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Posted February 26, 2006 by publisher in US Embargo

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By Dan Fair | Dawgnet Staff Writer

If any one current policy epitomizes the hypocrisy that has been U.S. foreign policy in the last couple centuries, it is the continued trade embargo on Cuba. President John F. Kennedy established the embargo in 1960 in an attempt to oust Cuban leader Fidel Castro. Since its inception, the policy has proved to be a failure, yet it still lives on.

This continued policy towards Cuba is flawed in several ways.

First, the policy simply doesn’t achieve its objective. It’s been 45 years since the policy was implemented, and we still haven’t rid Cuba of Fidel, despite the best efforts of exploding cigars and the like. It has done nothing in Cuba but contribute to poverty and anti-American support for Fidel. It has hurt civilians substantially more than Fidel’s power.

Also, it demonstrates a massive hypocritical approach to foreign policy only too characteristic of the U.S. Communist China is one of our biggest trading partners. We’ve even reestablished diplomatic and economic relations with communist Vietnam. So why do we continue to ban trade and travel to Cuba? The reason is because Cuba is communist. Get it now?

Some also argue that the U.S. is still upset with Cuba for stealing some American-owned resorts and hotbeds for oil. This just shows another level of hypocrisy from a country that stole everything west of the Atlantic, not to mention that in Vietnam, killing nearly 60,000 Marines should probably be considered worse than stealing a couple of beach resorts.

The policy also wastes time and money. The U.S. currently has surveillance cameras and undercover agents at Cuban airports to spot U.S. citizens breaking the law and spending money in Cuba. The maximum fine for these treacherous committers of treason is upwards toward $80,000. Doesn’t that seem a little ridiculous for visiting a country, communist or not?

Lifting this archaic policy in Cuba benefits everyone. First, both economies could benefit from trade, particularly in agriculture. Obviously, whatever detriment our embargo has had on Cuba, it has not affected Fidel’s power. If Fidel is going to be in power, we might as well trade with Cuba and benefit from them while, more importantly, improving the economy and standard of living of Cuban civilians.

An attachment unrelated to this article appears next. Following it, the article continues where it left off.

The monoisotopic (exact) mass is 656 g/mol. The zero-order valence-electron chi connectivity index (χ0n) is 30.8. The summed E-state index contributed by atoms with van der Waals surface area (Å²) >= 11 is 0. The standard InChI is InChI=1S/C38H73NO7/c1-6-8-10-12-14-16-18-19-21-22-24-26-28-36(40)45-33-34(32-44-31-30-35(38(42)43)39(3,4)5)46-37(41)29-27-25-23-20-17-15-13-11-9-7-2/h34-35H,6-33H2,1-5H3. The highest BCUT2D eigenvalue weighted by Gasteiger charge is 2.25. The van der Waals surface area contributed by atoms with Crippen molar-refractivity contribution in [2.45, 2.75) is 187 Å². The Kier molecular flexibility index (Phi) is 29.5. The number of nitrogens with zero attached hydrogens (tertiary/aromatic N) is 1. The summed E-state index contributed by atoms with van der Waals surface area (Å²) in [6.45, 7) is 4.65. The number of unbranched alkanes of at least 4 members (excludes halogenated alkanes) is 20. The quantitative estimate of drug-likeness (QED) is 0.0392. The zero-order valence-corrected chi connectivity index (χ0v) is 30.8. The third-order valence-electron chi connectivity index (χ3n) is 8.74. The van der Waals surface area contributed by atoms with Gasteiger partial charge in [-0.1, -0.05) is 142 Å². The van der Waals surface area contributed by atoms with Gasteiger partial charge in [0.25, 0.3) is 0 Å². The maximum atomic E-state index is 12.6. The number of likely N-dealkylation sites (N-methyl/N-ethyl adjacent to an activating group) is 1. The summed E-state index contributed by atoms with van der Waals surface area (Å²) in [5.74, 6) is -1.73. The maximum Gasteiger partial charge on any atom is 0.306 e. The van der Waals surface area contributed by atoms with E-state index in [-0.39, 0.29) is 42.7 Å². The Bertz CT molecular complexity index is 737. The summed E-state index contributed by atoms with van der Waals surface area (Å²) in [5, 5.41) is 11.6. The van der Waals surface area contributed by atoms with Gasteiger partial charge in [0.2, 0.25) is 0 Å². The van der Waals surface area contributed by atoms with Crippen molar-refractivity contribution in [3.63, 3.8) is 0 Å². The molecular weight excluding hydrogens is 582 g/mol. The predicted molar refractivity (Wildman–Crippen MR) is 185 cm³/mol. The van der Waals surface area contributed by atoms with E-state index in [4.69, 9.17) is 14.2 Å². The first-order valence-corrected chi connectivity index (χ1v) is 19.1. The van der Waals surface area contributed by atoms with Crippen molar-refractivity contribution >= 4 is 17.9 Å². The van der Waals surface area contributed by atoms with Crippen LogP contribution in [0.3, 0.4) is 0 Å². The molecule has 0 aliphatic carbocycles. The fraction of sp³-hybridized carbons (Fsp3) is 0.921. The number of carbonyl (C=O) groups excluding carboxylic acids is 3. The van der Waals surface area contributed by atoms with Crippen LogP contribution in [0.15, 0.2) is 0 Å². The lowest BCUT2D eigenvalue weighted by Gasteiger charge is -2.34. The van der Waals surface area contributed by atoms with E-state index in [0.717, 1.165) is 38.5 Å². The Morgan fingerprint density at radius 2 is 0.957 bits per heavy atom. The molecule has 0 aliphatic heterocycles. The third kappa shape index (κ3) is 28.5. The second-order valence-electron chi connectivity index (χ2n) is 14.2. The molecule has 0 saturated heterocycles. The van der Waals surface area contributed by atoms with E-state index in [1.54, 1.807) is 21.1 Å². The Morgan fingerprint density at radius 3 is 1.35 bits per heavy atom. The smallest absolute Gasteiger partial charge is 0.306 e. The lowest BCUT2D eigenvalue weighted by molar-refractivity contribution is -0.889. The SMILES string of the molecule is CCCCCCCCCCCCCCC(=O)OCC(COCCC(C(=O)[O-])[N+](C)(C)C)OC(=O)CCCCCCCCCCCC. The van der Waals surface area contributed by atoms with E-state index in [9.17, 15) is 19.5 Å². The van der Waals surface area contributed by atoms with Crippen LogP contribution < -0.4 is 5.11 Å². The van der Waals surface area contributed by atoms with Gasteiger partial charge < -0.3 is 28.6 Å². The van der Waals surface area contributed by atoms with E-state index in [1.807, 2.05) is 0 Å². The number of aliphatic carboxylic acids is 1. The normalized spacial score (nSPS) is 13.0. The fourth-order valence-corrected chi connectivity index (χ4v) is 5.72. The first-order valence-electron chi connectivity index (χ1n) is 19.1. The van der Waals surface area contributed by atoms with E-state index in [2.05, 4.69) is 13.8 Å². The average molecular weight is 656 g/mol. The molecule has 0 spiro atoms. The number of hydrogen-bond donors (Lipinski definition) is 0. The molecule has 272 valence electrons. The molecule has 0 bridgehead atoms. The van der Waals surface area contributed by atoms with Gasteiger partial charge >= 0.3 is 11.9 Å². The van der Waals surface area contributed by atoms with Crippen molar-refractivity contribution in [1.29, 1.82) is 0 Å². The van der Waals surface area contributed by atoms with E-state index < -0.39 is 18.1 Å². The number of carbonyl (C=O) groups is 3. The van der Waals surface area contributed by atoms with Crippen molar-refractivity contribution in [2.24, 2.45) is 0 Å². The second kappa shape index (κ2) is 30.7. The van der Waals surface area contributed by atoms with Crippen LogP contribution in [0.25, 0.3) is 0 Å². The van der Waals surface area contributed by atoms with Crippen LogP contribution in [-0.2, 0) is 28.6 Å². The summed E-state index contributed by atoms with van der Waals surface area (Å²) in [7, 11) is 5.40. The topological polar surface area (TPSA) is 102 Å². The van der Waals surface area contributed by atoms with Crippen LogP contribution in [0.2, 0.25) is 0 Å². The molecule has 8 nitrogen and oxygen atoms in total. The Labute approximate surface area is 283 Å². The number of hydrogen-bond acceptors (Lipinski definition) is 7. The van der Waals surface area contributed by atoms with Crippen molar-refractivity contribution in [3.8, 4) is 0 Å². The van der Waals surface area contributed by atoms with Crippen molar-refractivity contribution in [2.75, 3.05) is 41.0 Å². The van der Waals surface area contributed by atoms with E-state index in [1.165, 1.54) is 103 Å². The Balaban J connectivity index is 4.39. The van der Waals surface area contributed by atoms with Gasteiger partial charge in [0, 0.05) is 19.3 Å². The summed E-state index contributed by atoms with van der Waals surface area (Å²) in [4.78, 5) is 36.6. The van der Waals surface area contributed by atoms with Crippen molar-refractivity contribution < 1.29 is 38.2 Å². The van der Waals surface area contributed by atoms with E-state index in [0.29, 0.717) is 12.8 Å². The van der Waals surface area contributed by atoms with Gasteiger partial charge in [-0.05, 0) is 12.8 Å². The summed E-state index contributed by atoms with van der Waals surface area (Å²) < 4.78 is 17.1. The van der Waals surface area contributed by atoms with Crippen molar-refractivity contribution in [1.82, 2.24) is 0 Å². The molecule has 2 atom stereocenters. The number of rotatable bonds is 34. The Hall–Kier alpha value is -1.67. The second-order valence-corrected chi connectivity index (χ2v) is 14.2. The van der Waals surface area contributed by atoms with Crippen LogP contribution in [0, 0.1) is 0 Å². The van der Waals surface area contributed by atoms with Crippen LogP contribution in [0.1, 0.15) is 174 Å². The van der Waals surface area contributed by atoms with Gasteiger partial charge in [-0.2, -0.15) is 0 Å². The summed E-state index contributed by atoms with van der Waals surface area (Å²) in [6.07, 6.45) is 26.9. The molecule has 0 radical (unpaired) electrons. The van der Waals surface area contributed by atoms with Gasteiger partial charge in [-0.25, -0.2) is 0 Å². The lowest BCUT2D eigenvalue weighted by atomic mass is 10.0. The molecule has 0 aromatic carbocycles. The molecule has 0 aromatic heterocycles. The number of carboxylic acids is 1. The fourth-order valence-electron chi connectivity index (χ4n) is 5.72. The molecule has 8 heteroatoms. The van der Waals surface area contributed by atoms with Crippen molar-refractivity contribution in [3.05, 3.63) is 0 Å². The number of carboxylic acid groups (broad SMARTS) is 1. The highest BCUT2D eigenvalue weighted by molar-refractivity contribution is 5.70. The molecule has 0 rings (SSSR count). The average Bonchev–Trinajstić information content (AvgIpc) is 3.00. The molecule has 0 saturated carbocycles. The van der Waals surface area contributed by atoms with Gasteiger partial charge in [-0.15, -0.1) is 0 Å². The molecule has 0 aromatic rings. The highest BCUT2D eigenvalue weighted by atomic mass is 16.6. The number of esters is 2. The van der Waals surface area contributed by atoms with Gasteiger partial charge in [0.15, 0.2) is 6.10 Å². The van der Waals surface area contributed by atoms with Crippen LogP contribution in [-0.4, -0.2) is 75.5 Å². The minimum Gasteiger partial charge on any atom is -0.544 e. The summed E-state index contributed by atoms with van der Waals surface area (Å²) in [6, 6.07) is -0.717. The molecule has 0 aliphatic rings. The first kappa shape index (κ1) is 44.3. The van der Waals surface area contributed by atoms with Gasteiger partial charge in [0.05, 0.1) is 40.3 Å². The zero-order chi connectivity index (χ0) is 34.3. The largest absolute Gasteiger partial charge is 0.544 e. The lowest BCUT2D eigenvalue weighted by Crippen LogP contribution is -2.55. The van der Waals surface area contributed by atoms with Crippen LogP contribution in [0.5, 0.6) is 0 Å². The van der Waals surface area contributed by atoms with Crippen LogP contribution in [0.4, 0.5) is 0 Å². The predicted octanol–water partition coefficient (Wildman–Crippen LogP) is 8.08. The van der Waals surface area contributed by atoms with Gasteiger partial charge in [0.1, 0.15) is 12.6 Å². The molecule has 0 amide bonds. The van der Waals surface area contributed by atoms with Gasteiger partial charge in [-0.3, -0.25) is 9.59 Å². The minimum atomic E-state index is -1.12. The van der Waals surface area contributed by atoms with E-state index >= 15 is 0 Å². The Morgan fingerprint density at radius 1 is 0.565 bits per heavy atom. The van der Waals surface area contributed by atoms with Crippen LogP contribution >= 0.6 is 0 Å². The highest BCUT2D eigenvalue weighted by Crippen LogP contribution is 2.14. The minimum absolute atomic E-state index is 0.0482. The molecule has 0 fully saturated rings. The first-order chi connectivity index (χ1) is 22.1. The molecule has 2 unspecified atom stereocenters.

Trading with Cuba could also pull them away from trading partners that are less than supportive of Westerners, like Syria. Ideally, travel and trade with Cuba could instill some sense of democracy amongst the civilians and cause changes to their policies. Unlikely, but possible.

Opponents to lifting the ban say that human rights priorities must come first, and that we should not lift the ban until the gross human rights violations in Cuba stop. I could not agree more that human rights should come first on the list of priorities in Cuba. In 45 years of this policy, however, there has been little to no gain in human rights objectives. Boosting their economy could improve the standard of living and allow civilians to press for more rights. It’s extremely hard to fight for rights when you’re struggling just to get by.

The current policy in Cuba is outdated and a Cold War relic that is a sad reminder and one of the many places where the Cold War was not so cold and of a time when the world held its breath with the fear of nuclear war. As time evolves and world powers shift, so must policy. We won the Cold War, and we’re the only superpower left (for the moment). It’s time for us to move on.

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